Why you shouldn’t cash out annual leave - News.com
By Alan J. McDonald
McDonald Murholme Managing Director Alan McDonald comments on the importance of not ‘cashing out’ your annual leave to ensure a healthy work/life balance.
See below article for further details
Why you shouldn’t cash out annual leave
YOU may be tempted to cash out that accrued annual leave, but one legal expert has warned it may not be a good idea.
Last week, a new clause came into effect in 122 workplace agreements covering around two million Australians which gives workers the right to convert excess annual leave to cash.
The changes were inserted into the agreements by the Fair Work Commission after lobbying from business groups calling for more flexible working arrangements.
Under the new clauses, employees can cash out two weeks’ worth of accrued annual leave every 12 months, provided they still have four weeks remaining afterwards.
Employment law expert Alan McDonald, managing director of McDonald Murholme, said the scheme was a further win for employers, not employees.
“We can all find reasons why we need the money, but really what people need is recreation time,” he said. “We know a lot about the effect of overwork on mental health, and one of the best ways to deal with it is to take a holiday.”
Mr McDonald said there was a real risk employers would exploit the change by pushing employees to take the money.
Many public sector employees such as truck drivers and disability workers may have much more than four weeks’ annual leave accrued would never surrender it for cash because they need the time to allow them to recover from difficult and stressful work, he said.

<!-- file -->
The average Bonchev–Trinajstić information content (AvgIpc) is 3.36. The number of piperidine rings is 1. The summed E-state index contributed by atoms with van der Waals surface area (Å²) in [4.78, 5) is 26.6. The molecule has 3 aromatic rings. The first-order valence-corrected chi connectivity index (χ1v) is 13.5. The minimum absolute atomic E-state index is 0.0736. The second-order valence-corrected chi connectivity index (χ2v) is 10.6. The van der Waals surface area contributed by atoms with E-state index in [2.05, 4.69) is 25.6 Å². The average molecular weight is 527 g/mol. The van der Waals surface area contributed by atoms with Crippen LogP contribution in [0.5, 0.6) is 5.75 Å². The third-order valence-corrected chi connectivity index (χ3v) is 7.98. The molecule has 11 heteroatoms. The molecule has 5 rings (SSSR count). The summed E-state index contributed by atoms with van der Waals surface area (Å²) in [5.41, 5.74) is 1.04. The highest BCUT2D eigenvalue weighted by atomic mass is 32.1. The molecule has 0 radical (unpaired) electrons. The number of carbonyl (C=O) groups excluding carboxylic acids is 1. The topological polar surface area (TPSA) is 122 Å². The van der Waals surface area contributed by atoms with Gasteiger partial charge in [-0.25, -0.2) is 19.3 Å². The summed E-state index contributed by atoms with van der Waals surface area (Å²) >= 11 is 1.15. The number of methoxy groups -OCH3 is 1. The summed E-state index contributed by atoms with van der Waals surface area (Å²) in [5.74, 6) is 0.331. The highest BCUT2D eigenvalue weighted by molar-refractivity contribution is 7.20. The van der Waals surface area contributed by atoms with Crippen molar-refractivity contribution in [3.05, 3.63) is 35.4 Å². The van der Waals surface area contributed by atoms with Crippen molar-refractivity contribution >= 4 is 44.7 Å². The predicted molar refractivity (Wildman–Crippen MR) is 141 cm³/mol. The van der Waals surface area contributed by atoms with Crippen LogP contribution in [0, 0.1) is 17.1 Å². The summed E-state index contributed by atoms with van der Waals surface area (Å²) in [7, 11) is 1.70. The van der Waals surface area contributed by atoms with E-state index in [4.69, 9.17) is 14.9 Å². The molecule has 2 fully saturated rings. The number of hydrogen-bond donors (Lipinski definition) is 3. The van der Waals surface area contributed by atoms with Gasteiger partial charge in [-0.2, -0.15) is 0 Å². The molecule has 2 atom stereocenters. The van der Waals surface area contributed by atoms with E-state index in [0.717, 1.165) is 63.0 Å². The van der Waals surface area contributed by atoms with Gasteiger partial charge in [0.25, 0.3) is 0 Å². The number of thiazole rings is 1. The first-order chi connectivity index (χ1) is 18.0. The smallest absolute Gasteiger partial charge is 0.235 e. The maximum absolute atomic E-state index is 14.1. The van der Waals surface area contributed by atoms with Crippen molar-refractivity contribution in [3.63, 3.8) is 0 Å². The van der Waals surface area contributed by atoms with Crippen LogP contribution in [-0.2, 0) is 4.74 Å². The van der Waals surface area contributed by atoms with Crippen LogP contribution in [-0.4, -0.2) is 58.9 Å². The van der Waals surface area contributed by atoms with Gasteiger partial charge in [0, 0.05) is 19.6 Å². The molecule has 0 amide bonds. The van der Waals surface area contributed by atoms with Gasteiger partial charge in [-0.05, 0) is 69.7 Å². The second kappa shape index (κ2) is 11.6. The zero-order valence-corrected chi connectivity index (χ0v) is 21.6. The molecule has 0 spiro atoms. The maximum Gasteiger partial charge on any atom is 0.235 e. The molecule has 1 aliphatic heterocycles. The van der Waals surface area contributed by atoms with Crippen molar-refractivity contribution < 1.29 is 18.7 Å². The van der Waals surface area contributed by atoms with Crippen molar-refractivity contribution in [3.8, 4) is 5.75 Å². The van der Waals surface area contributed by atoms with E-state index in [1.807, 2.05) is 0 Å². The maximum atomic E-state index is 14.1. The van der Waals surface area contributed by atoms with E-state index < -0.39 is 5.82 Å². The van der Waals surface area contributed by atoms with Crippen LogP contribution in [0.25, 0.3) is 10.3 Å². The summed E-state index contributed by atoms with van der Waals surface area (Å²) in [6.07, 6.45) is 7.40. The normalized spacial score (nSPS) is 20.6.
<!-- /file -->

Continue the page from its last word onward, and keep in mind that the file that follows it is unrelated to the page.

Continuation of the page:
“However private sector employees should be entitled to at least four weeks every year to assist in a work-life balance which has been long recognised as part of the Australian standard of living,” he said.
“Such a valuable hard won benefit should not be surrendered to globalisation where people endure a lower standard of living and less recreational time. No one ever says on their deathbed, ‘I should have spent more time at work.’”
Mr McDonald said it was the “thin edge of the wedge”.
“My concern is that if people don’t look after themselves, then ultimately they put more pressure on the social welfare and the health system,” he said.
“It’s about what’s good for the country, not the employer or the worker.”
James Pearson, chief executive of the Australian Chamber of Commerce and Industry, last week said the FWC decision showed it was “prepared to listen to the needs of business”.
“While employers did not get everything they wanted, the reasonable changes will help businesses better manage annual leave,” he said in a statement.
Mr Pearson said the proceedings highlighted the lack of flexibility in the modern award system, and that ACCI had worked hard to secure “sensible changes”.
Reference: ‘Why you shouldn’t cash out annual leave’, News.com, 8 August 2016.
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